Indeed, according to the ΛCDM model of cosmology, in which the evolution of the universe is dominated by dark energy (Λ) and cold dark matter (CDM), there hasn’t been enough time since the Big Bang to form gravitationally bound structures larger than 1.2 billion light-years or so. (Note that large-scale structures such as the Giant Arc and the Big Ring grow as the universe expands, so dimensions are given for the present epoch.)

Jim Peebles (Princeton University), who won the 2019 Nobel Prize in Physics for pioneering the cosmological standard model, says the ultra-large-scale structures found by Lopez, Clowes and Williger “might be real and significant.” According to Peebles, it is very likely that the ΛCDM model is only an approximation. “I am hoping for anomalies that could prove to be empirical hints to a better theory,” he says. However, he warns that the team might be “finding apparent structure in pure noise.”

“Patterns like these are seen in sufficiently large cosmological simulations,” adds Carlos Frenk (Durham University, UK), who was not involved in the study. “However, they are not bound structures.”

So are there any problems for the ΛCDM model? “None of note,” answers Frenk.

Cosmologist Rien van de Weijgaert (University of Groningen, The Netherlands), agrees. “It’s a very interesting result,” he says, “but I don’t think that these structures in the distribution of galaxies imply an equally large structure in the underlying mass distribution in the universe.” In other words: Ultra large-scale structures do not necessarily pose a problem for cosmology.

According to van de Weijgaert, a bias is introduced because Lopez and her colleagues only find galaxies that produce magnesium absorption lines in the light of quasars.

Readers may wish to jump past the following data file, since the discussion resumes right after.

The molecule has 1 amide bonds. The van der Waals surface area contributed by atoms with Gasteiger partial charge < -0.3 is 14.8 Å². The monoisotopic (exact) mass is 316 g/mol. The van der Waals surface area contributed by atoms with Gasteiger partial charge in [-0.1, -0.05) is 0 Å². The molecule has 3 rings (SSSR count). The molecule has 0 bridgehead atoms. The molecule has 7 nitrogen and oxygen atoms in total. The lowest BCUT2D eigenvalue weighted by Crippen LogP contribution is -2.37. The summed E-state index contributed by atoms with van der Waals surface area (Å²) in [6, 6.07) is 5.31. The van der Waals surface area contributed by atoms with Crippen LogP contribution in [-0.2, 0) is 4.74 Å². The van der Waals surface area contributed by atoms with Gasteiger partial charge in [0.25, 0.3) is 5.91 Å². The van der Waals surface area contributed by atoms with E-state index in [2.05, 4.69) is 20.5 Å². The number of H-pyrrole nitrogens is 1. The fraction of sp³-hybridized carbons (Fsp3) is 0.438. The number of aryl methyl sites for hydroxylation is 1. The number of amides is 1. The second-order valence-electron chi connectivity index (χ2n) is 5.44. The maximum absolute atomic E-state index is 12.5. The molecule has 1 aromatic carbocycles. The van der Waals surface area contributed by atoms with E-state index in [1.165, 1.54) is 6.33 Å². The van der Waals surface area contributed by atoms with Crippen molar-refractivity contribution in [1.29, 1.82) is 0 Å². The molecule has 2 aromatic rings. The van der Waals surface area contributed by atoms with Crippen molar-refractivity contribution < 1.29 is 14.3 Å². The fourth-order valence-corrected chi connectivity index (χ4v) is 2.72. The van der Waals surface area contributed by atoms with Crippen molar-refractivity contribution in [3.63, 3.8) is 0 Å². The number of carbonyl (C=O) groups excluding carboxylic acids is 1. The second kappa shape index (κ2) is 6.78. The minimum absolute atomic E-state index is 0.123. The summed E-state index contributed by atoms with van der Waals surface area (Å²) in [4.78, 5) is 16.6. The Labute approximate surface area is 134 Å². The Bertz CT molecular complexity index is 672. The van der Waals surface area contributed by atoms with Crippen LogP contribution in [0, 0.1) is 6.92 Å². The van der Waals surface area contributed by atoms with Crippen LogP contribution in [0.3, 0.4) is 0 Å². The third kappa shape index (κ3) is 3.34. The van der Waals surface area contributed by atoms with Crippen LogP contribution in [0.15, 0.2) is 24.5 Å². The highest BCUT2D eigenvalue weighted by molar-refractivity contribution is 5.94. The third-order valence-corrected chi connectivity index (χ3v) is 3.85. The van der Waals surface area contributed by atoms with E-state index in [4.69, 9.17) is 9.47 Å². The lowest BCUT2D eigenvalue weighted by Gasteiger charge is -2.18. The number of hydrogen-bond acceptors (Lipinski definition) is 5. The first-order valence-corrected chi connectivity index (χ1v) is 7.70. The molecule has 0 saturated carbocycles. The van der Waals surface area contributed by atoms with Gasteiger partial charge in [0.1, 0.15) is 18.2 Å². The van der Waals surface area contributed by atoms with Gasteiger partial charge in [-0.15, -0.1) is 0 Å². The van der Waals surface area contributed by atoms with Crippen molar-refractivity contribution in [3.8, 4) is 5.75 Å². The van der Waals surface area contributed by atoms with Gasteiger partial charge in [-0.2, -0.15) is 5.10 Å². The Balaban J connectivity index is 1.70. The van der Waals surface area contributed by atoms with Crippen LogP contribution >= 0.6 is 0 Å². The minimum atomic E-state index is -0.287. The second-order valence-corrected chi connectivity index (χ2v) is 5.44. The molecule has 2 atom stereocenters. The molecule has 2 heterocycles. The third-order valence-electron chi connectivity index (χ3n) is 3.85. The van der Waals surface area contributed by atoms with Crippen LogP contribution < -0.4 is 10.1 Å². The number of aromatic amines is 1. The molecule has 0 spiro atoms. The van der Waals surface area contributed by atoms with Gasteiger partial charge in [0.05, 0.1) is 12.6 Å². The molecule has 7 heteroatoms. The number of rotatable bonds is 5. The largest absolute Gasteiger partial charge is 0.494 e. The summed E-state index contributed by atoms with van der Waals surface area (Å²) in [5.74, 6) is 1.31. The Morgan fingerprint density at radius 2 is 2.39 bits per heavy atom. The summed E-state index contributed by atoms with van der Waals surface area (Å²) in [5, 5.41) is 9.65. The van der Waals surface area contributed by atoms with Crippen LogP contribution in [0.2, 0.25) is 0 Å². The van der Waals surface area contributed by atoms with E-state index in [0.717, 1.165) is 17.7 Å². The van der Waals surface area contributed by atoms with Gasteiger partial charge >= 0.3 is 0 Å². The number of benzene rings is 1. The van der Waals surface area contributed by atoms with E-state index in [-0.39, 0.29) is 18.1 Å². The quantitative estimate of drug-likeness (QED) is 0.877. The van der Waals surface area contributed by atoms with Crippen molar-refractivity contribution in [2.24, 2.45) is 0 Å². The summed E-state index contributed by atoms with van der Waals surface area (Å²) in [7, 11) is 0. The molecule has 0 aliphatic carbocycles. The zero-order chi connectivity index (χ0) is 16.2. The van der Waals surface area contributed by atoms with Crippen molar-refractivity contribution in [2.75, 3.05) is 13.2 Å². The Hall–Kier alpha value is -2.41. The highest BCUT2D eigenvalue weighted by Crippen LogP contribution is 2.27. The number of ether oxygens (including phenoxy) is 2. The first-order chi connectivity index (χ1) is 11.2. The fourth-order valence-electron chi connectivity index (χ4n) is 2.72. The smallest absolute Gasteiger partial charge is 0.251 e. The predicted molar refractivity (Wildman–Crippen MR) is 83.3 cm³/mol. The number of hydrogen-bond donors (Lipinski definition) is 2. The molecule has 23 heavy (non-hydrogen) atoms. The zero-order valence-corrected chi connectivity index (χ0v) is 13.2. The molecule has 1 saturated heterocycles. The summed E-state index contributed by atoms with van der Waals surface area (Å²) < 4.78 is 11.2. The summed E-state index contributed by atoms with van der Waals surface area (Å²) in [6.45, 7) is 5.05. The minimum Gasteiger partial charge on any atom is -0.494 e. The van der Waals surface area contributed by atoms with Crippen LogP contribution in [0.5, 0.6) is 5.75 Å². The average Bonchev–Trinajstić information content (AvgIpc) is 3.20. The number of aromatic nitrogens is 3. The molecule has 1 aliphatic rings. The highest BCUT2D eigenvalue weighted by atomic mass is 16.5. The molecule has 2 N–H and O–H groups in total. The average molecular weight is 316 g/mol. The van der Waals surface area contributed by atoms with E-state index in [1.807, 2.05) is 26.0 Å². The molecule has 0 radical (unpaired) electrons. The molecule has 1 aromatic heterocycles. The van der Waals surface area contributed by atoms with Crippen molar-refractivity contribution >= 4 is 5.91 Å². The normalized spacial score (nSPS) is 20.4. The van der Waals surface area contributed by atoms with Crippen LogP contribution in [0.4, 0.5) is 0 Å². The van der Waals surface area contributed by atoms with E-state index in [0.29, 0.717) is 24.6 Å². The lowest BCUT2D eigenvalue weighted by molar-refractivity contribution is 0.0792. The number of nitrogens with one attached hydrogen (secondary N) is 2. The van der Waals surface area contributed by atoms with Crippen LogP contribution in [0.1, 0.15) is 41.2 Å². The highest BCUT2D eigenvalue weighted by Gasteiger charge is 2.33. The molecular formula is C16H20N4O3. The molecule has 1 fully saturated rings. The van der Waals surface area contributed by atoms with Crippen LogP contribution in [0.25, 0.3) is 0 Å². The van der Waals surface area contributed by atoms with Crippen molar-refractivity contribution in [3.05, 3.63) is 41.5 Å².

“Where there isn’t a quasar, we can’t detect intervening matter,” admits Lopez. “And it’s not that I’m saying that the standard [cosmological] model is wrong. Like everyone else, I also have skepticism. I’d love to have the answers.” These answers may have to await a thorough exploration of the full database of quasar spectra obtained by the Sloan Digital Sky Survey, since the findings so far are based on a relatively small subset.

As the authors write in their paper: “The Big Ring and Giant Arc together, given their sizes and morphologies, are presumably telling us something intriguing, and quite possibly important, about the universe, but at the moment we can only speculate what that might be.”




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Fire-Starter James

February 20, 2024 at 3:08 pm

If we use V(r)=c*tanh(Hr/c) for Hubble's Law, a lot of these "tensions" go away. We would expect the value of H to appear to shrink with distance, in an infinite and eternal universe.

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Andrew James

March 6, 2024 at 2:51 am

Why? There is no evidence for this conclusion.

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February 23, 2024 at 4:39 pm

Ultra-large structures could arise through multiverse singularities. The CBR may indicate minor peaks at higher temperatures.

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February 23, 2024 at 10:02 pm

One minor correction: January's AAS meeting was in New Orleans. Last year's meeting was in Seattle.